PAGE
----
On Mott The Hoople’s 1974 classic The Hoople Ian Hunter had us look a bit closer at ourselves on “Through The Looking Glass.” The underlying sense of denial in the lines, “Do you have to paint teeth green, when they’re snowy, white and clean?” and “Do you have to make eyes red, when they’re clear and fresh instead?” made it clear that we never really want to hear or see anything that make us stare too closely at ourselves and, more importantly, the truth. Some thirty three years later, Ian Hunter once again lends a prophetic and sarcastic elbow nudging us to re-examine how we look both in our own mirrors and to the rest of the world. Shrunken Heads is Ian’s first studio record in six years and is full of the introspective and thought provoking lyrics that we’ve come to expect from one of rock’s finest troubadours. “Words (Big Mouth)” opens the record with an apology that comes in the form of true regret. But this is mixed with a warning about how much trouble a few misplaced, “cruel little clusters” can wreak unintentional havoc on the ones we love.
“When The World Was Round” is a glorious ballad that laments for the simpler past that we grew up with to return in time to save our own children’s memories of their youth. The accuracy of internet and television news is questioned brilliantly when exposed in the line “There’s too much information but not enough to go on” revealing a growing sense of mistrust with what we are fed along with our daily bread. The title track’s political feel is timed perfectly for the ’08 correction… Sorry, I meant election. “Nothing matters anymore, the rich get richer and the poor get sorer” seems to reflect public opinion and sadly there’s no mistaking the message contained within “You took our loyalty and you tore it to shreds, we’re all at the mercy of shrunken heads.” For a pioneer of the British glam scene in the ’70s Ian’s interest in America present is quite the lesson in true patriotism for all of us lazy commoners. “Soul Of America” is a tongue-in-cheek rallying cry for the defense of policies abroad and the toga party chant of “How’s Your House” turns the Hurricane Katrina tragedy into a wonderfully perverse taunt delivered with a sarcasm and wit that is much dryer than any bus load of blankets sent in by the good folks at F.E.M.A.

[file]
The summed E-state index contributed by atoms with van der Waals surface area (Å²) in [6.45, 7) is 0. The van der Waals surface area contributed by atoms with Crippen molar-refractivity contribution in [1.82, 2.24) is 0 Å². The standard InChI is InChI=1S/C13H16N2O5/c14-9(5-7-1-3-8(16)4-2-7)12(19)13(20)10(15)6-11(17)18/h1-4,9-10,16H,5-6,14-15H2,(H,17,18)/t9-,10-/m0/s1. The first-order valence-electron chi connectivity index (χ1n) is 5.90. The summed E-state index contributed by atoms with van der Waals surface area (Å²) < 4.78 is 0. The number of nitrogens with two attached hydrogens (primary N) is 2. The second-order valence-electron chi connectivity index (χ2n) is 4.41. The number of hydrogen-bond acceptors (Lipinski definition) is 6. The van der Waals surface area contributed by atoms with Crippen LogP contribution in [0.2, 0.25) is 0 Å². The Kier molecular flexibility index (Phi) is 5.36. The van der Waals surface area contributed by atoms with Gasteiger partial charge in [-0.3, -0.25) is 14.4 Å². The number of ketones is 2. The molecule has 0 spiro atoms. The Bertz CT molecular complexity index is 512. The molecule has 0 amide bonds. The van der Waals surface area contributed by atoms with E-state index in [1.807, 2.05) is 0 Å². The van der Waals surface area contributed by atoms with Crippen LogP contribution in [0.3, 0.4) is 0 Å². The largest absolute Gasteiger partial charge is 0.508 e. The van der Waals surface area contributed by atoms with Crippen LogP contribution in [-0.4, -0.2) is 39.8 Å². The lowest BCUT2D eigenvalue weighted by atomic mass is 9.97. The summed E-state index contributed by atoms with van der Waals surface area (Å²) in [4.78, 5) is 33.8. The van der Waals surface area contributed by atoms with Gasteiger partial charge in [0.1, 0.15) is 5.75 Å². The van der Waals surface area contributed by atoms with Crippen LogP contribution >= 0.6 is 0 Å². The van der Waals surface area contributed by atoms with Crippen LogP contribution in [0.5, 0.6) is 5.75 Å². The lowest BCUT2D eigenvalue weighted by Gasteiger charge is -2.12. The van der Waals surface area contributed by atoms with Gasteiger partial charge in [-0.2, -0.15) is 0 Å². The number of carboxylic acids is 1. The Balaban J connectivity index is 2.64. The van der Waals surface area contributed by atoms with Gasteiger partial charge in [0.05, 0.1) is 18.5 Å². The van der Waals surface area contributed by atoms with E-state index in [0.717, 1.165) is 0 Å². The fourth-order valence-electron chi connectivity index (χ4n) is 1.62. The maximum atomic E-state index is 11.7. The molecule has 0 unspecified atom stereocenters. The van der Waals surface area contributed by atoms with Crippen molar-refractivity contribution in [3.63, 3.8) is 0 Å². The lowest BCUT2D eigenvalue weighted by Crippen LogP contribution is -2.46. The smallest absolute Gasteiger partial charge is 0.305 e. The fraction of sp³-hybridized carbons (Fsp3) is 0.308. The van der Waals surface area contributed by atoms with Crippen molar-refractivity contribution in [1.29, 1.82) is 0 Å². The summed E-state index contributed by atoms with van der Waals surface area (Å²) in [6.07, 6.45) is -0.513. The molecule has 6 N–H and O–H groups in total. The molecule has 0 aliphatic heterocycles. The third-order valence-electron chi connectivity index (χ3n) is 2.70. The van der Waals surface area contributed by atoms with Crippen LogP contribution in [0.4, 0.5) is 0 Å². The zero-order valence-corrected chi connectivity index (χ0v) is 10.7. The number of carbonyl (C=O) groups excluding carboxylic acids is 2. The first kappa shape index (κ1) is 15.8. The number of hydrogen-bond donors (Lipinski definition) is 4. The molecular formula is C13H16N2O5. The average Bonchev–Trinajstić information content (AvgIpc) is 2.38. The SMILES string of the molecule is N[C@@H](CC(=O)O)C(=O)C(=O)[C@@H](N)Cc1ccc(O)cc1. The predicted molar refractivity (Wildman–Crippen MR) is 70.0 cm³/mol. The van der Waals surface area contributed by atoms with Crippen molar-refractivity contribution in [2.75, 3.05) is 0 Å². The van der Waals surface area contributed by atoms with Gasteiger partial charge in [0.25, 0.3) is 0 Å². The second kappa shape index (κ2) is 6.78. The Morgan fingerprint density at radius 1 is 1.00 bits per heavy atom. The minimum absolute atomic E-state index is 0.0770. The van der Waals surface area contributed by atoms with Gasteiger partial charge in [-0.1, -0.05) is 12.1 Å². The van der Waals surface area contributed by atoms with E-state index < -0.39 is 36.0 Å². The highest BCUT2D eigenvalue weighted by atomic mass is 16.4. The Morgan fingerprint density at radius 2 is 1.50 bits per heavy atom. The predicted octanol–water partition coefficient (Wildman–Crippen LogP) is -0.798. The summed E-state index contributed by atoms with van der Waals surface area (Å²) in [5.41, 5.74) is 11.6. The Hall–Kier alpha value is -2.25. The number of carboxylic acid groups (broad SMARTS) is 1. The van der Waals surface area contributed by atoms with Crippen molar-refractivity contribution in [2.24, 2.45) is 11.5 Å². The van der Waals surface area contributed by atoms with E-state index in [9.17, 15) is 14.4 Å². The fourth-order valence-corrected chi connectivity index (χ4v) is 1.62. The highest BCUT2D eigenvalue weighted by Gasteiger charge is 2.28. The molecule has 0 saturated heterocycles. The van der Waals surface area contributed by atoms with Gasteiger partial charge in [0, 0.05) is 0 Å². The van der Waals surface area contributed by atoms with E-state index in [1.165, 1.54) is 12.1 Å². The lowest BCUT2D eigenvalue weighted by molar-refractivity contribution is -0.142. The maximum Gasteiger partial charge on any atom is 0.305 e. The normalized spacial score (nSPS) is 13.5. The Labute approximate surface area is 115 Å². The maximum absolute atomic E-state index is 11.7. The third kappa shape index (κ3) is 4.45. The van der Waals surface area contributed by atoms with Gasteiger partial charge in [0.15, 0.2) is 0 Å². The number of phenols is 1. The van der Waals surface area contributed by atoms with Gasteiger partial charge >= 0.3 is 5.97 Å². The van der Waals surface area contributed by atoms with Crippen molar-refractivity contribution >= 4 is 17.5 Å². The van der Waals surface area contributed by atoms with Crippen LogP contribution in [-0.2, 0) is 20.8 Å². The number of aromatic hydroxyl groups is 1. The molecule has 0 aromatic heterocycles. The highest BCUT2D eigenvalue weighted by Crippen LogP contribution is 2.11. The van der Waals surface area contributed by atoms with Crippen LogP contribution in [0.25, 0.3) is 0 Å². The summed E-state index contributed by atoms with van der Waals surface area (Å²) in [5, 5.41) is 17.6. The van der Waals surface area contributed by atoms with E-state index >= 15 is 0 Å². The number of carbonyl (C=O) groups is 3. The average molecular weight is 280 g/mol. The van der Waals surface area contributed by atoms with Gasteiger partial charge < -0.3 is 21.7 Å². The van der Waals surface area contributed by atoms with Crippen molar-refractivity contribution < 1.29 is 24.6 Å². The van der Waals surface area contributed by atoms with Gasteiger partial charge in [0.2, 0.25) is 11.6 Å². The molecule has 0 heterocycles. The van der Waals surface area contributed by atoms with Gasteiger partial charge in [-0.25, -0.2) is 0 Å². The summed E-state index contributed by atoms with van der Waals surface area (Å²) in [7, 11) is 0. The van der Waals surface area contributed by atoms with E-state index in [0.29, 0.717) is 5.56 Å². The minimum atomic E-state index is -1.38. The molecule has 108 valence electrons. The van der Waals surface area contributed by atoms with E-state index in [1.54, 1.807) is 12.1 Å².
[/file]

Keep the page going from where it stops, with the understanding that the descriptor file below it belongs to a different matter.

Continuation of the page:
But it’s not all doom and gloom on Shrunken Heads, songs like “Brainwashed” and “Fuss About Nothing” have the same piss and vinegar that you’d expect from the author of such rock and roll classics as “All The Way From Memphis” and “Once Bitten Twice Shy.” “Stretch” has one of the best James Bond-like guitar riffs ever recorded and is more than likely to end up on a future 007 soundtrack. It’s pure infectious fun propelled by Ian’s trademark wit, simple as that.
Some of the finest moments on any Ian Hunter record are the introspective ballads. Barry Manilow even scored a huge hit with his version of “Ships” from Ian’s brilliant, You’re Never Alone With a Schizophrenic and this sensitive and sincere touch is just as golden today. “Guiding Light” and the albums closer “Read ’em ‘n Weep” are two of his most personal and melodic to date. When Mott The Hoople burst onto the scene with “All The Young Dudes” back in 1972 few would have expected that some thirty five years later Ian’s career would be as relevant today as it is appreciated. But after decades of critically acclaimed work that reflects an impossible integrity to his craft, he’s become a bit of an elder statesman for rock and roll and for the people. With something to say and the chops to still play it, we all should be listening, or at the very least, be honest with what we see in our own reflection.
Ian Hunter: www.ianhunter.com